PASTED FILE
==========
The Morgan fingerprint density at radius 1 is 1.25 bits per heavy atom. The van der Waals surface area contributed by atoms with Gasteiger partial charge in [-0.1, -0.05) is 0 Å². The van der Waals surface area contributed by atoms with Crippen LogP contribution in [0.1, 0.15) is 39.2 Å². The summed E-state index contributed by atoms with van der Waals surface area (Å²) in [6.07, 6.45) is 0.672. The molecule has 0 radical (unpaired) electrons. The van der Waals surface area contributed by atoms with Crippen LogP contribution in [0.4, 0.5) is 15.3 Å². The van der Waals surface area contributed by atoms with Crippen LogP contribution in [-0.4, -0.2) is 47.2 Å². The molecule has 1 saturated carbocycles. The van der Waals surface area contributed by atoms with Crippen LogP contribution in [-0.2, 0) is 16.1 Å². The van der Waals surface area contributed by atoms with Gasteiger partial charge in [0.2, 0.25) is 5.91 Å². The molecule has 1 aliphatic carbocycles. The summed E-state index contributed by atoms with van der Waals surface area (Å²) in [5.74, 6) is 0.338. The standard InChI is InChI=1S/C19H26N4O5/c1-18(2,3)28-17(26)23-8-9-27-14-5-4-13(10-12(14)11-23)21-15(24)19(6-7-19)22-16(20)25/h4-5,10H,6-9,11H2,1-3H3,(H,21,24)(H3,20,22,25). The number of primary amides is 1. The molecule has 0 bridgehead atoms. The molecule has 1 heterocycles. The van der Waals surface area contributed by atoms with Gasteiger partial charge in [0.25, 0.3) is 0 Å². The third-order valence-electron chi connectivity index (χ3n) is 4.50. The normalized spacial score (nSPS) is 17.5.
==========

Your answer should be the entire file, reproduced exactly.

The Morgan fingerprint density at radius 1 is 1.25 bits per heavy atom. The van der Waals surface area contributed by atoms with Gasteiger partial charge in [-0.1, -0.05) is 0 Å². The van der Waals surface area contributed by atoms with Crippen LogP contribution in [0.1, 0.15) is 39.2 Å². The summed E-state index contributed by atoms with van der Waals surface area (Å²) in [6.07, 6.45) is 0.672. The molecule has 0 radical (unpaired) electrons. The van der Waals surface area contributed by atoms with Crippen LogP contribution in [0.4, 0.5) is 15.3 Å². The van der Waals surface area contributed by atoms with Crippen LogP contribution in [-0.4, -0.2) is 47.2 Å². The molecule has 1 saturated carbocycles. The van der Waals surface area contributed by atoms with Crippen LogP contribution in [-0.2, 0) is 16.1 Å². The van der Waals surface area contributed by atoms with Gasteiger partial charge in [0.2, 0.25) is 5.91 Å². The molecule has 1 aliphatic carbocycles. The summed E-state index contributed by atoms with van der Waals surface area (Å²) in [5.74, 6) is 0.338. The standard InChI is InChI=1S/C19H26N4O5/c1-18(2,3)28-17(26)23-8-9-27-14-5-4-13(10-12(14)11-23)21-15(24)19(6-7-19)22-16(20)25/h4-5,10H,6-9,11H2,1-3H3,(H,21,24)(H3,20,22,25). The number of primary amides is 1. The molecule has 0 bridgehead atoms. The molecule has 1 heterocycles. The van der Waals surface area contributed by atoms with Gasteiger partial charge in [0.25, 0.3) is 0 Å². The third-order valence-electron chi connectivity index (χ3n) is 4.50. The normalized spacial score (nSPS) is 17.5.